We’ve heard about the new look and feel of iOS 7, as well as about the most prominent features, but in its WWDC keynote, Apple – as it often does – alluded to many new features that didn’t get their chance to shine.
There’s a fair amount of overlap in these new capabilities, aimed as they are at institutions of a certain size. For example, App Store licence management gives users at both businesses and education institutions the ability to provide apps to users via Apple’s App Store Volume Purchase Program, while letting the organisation maintain control over app licenses; that way, the organisation can revoke the apps at a later date, or reassign them to other students and employees. Personal Apple IDs can be enrolled in the programme, and don’t have to be provided to the business or school.
Both schools and businesses also gain new mobile device management (MDM) options, letting them wirelessly set up apps, install custom fonts, configure accessibility options and AirPrint printers, and white-list AirPlay destinations. In education environments, instructors can set up iOS devices to be locked to a certain app – for example, if students are taking a test.
Adding new devices via MDM is also simpler with iOS 7. At schools, new devices can be wirelessly enrolled during set-up, and business-owned devices can be automatically enrolled at activation. In both cases, this can help reduce or replace entirely any manual configuration by an IT department.
A single sign-on feature for both education institutions and businesses allows for a single set of credentials to be used across apps: Sign in once, and you can use all the apps that require that login without being asked to enter your password again.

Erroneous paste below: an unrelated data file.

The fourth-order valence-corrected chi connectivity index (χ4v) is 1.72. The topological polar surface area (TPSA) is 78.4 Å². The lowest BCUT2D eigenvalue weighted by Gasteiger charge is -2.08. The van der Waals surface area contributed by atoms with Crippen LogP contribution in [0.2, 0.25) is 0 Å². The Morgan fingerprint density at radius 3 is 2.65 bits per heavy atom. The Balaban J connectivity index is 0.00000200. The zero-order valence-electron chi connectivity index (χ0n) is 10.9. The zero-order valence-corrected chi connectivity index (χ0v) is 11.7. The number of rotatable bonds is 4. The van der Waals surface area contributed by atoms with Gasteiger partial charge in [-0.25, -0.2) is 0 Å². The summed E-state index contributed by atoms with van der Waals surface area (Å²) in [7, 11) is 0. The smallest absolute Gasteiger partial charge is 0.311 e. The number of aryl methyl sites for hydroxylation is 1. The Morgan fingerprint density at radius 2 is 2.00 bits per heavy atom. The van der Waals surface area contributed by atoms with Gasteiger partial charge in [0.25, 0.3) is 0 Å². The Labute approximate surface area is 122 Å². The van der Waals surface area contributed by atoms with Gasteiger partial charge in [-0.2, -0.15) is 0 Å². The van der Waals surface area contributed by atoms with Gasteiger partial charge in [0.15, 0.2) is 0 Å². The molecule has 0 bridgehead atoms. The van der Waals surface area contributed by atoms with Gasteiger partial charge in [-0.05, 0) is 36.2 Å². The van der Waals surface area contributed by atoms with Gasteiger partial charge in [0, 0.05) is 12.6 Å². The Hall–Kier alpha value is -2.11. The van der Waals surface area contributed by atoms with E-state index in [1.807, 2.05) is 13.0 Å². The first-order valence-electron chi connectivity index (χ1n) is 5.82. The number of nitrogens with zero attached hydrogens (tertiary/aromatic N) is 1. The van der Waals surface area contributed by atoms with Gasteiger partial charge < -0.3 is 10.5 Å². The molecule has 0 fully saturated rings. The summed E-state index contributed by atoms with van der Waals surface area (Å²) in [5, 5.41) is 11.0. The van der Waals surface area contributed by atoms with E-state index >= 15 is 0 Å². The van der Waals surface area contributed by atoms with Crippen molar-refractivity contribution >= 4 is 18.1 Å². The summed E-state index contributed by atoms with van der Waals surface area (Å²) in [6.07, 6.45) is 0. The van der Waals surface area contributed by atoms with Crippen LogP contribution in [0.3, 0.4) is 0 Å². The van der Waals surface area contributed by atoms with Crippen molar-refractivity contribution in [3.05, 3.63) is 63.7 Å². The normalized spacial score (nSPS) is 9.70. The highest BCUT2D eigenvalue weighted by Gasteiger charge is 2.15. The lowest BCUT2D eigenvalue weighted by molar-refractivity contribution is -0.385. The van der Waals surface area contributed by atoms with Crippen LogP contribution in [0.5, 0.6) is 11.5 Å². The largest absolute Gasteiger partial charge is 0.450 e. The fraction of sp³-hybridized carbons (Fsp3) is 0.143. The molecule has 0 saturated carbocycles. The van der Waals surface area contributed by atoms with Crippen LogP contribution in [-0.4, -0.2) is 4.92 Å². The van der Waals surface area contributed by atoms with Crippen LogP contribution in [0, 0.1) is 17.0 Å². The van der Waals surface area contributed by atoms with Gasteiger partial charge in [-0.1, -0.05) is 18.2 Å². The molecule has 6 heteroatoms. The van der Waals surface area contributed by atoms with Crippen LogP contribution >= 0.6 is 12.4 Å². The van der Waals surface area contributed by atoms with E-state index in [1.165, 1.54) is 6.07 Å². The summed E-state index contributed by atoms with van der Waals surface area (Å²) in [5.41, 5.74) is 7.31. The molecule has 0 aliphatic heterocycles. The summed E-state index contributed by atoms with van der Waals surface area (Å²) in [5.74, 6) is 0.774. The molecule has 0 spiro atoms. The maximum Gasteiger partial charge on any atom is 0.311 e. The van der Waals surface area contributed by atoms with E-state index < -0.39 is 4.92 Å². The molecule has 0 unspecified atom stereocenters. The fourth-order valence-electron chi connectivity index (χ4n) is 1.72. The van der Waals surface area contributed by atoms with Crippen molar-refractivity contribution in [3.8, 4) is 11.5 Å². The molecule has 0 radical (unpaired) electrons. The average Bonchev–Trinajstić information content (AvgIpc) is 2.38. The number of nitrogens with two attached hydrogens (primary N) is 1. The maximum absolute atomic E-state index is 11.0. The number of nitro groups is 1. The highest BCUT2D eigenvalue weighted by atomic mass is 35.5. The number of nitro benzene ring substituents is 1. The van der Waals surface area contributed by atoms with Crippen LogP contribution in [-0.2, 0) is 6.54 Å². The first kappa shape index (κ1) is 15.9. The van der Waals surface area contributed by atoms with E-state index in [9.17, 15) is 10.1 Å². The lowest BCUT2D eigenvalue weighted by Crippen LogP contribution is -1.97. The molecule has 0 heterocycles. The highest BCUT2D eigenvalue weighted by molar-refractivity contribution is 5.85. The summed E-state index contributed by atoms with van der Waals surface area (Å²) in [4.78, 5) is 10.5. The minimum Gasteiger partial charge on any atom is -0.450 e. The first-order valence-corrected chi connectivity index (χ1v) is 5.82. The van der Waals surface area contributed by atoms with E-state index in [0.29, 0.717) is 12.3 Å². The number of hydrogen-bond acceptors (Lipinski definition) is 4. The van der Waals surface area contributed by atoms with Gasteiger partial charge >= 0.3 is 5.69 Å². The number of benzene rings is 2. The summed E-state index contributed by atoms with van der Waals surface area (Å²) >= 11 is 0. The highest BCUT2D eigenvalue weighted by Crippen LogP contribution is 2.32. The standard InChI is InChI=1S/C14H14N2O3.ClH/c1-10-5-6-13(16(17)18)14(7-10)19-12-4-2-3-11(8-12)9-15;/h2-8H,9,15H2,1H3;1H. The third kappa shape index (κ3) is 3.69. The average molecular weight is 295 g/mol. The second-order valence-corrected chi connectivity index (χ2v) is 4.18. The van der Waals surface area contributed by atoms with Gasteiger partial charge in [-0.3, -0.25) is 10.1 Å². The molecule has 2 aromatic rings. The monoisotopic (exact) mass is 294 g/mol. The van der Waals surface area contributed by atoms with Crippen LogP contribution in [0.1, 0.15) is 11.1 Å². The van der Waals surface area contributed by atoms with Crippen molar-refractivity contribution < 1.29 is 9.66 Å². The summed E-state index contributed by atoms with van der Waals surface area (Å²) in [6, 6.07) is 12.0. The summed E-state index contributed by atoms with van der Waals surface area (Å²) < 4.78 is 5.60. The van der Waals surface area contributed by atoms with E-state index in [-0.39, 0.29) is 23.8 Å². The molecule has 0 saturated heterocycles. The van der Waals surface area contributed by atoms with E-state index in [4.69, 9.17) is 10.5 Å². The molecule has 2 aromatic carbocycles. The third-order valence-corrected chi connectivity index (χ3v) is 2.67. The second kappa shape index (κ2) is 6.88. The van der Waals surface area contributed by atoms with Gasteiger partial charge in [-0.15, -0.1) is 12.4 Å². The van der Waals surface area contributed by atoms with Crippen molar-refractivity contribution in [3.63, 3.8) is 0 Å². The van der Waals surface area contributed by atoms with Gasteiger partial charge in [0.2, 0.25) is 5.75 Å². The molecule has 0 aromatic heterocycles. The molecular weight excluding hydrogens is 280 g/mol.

Organisations looking to more quickly deploy content and software will be pleased to know that OS X Mavericks Server’s Caching Server 2 will support iOS 7. Content and apps can be cached on a server running on the local network, thus speeding up downloads to employees, students, and faculty.
In addition, there are some new features particular to corporate and educational environments. For example, businesses get the ability to control which applications show up in the Open In dialog box, preventing the intermixing of corporate and personal documents. Specific apps can now be set up to automatically connect to the VPN at launch, ensuring that business information is kept secure while other information – such as personal Web traffic – is not sent over the VPN. And Apple says that all third-party apps now have iOS’s data protection automatically enabled, keeping documents secure until the user enters their device passcode.
Education institutions, meanwhile, will benefit from the ability to access features like iTunes U and iCloud backups alongside the new volume-licensing options for apps; a new programme also allows kids under 13 to get their own Apple IDs, with parental consent. And iPads, iPhones, and iPod touches aren’t the only devices that can be managed by educators: Apple TVs can now be enrolled in mobile device management as well, streamlining initial set-up options and granting the ability to prompt students to mirror their displays, letting educators share kids’ work with an entire class.